Field work: Italian entomologist Luca Bartolozzi (left) and his Vietnamese partner Vu Van Lien collect insects in Tam Dao National Park in the northern province of Vinh Phuc. — Photo courtesy of S. Bambi
by Lan Dung
Holding a tray and net in his hands, Dr. Luca Bartolozzi looked carefully among the trees, leaves and flowers in Cuc Phuong National Park in the northern province of Ninh Binh.
An entomologist, he was trying to flush out insects in a two-week trip to Viet Nam, which is a paradise for the little creatures.
In the past four years, the 60-year-old Italian has made five visits to Viet Nam, joining forest expeditions with his Italian and Vietnamese colleagues.
The trips followed an agreement between the Viet Nam National Museum of Nature and the Museum of Natural History in Florence, Italy.
Bartolozzi has been insect-mad since he was a boy. He decided to research beetles when studying biology at the University of Florence.
He specialises on one family of beetles, Lucanidae, also known as stag beetles.
When he first arrived in Viet Nam in 2010, he was impressed by its richness of insects, which thrive in a diverse climate that ranges wildly in humidity, rainfall and vegetation - the perfect home for the biggest family of living creatures on earth.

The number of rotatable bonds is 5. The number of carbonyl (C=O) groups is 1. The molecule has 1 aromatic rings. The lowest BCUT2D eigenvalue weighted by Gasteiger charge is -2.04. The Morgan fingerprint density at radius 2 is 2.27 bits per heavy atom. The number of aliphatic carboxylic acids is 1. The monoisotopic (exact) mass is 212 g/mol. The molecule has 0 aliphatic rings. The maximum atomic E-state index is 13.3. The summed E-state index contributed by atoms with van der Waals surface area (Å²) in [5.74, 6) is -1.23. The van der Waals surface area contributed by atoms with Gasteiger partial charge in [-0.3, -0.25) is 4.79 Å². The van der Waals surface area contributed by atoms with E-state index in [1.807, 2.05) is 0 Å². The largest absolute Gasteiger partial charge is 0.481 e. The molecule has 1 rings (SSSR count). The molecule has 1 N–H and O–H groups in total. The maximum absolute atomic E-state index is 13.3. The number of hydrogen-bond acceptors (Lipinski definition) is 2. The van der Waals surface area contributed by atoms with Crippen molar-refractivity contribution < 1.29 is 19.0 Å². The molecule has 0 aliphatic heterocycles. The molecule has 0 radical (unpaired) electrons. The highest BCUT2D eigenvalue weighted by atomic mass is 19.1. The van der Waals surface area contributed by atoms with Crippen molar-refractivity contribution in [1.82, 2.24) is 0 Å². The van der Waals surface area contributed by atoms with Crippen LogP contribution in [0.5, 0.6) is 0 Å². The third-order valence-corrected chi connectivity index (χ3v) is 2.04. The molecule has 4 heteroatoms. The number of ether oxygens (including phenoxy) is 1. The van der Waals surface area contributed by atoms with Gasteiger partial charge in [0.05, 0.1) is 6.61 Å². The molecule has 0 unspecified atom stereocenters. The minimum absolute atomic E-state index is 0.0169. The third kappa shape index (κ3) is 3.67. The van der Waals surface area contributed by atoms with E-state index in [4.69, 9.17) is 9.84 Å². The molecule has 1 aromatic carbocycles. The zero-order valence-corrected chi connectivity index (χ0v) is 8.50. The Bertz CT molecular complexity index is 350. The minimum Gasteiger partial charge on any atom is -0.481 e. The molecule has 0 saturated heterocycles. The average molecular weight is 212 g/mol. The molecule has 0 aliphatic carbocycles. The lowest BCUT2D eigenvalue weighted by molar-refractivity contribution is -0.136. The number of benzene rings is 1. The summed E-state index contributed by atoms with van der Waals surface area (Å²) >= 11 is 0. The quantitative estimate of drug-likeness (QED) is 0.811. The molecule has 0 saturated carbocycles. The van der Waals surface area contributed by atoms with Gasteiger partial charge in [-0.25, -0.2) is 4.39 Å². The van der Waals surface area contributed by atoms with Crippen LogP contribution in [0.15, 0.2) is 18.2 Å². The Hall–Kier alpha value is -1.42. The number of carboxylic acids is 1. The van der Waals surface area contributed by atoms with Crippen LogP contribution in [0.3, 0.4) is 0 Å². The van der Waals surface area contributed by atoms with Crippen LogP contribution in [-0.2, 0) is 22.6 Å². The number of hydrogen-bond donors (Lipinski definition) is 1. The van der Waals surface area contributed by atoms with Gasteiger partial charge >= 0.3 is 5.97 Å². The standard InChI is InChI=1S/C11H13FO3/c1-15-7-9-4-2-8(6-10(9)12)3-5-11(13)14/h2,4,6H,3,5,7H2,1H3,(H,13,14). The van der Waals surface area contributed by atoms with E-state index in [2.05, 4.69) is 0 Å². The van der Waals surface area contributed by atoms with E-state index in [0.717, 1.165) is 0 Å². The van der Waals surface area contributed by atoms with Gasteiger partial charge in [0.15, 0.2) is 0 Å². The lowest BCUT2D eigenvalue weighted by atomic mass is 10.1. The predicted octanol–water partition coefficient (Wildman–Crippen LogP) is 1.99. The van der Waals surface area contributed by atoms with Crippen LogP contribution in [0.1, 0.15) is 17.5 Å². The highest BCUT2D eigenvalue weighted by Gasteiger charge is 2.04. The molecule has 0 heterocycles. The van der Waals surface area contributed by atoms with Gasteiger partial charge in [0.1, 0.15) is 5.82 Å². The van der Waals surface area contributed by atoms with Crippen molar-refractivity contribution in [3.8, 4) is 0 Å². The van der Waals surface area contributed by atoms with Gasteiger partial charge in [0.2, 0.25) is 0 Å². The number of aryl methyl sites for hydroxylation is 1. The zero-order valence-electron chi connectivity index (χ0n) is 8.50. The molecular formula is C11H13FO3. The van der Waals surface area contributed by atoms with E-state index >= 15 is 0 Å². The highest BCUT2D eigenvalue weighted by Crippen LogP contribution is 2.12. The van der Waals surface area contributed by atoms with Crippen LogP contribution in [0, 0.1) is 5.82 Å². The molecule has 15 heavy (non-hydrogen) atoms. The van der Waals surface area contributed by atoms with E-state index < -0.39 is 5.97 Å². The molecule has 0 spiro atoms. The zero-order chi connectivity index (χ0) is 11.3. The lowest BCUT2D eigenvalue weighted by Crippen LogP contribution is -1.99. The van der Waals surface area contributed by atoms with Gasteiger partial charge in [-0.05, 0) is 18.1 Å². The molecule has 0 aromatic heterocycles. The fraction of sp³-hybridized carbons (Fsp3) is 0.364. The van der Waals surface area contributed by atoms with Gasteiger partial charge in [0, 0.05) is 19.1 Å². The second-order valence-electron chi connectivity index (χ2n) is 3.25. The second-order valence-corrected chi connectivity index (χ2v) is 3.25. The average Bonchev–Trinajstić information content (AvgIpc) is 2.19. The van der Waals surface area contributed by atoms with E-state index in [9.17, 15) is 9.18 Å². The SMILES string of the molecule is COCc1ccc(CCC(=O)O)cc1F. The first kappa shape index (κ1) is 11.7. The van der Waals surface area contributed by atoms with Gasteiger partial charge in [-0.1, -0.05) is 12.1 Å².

"In Italy, we have about 20,000 different species. However, our cold winter is not good for them. Tropical countries like Viet Nam produce many more species. I estimate that the number of insects in Viet Nam is 10 times that in Italy," he said.
So far, the Italian insect man has visited northern and central forests, such as Na Hang Nature Reserve in Tuyen Quang Province and Xuan Son National Park in Phu Tho Province.
|Night shift: Bartolozzi collects insects caught in a night trap. — Photo courtesy of Bartolozzi
Having field experience in African forests, Malaysia and India, Bartolozzi was quite comfortable working in hot and humid Vietnamese forests.
To catch insects, Bartolozzi and his colleagues have to choose the right time and techniques. The best period is when the weather is hot and wet. Insects can be caught in night traps when the moon is covered by cloud. They can also be attracted by bright lights.
Species collected are preserved and taken to a laboratory for research. According to Bartolozzi, identifying insects can be difficult because much of the research information can be as old as 200 years. If nobody has described the species before, scientists can describe them and name them.
Vu Van Lien, deputy director of the Viet Nnam National Museum of Nature, has accompanied the Italian on all his trips in Viet Nam.
"He does not fear to climb hills and wade streams and is not put off by high temperature and humidity. The doctor is always willing to share his knowledge and documents, and to help scientists, especially young ones," Lien said.
"He has discovered lots of new species in Viet Nam and helped Vietnamese entomologists describe new species and publish papers on them in international magazines."
Vietnamese entomologists like to work with the Italian researcher.
"They are not only very friendly but also good scientists who know the forests well," the Italian said. "That's why the agreement between my museum and the Viet Nam National Museum of Nature was extended for another three more years." — VNS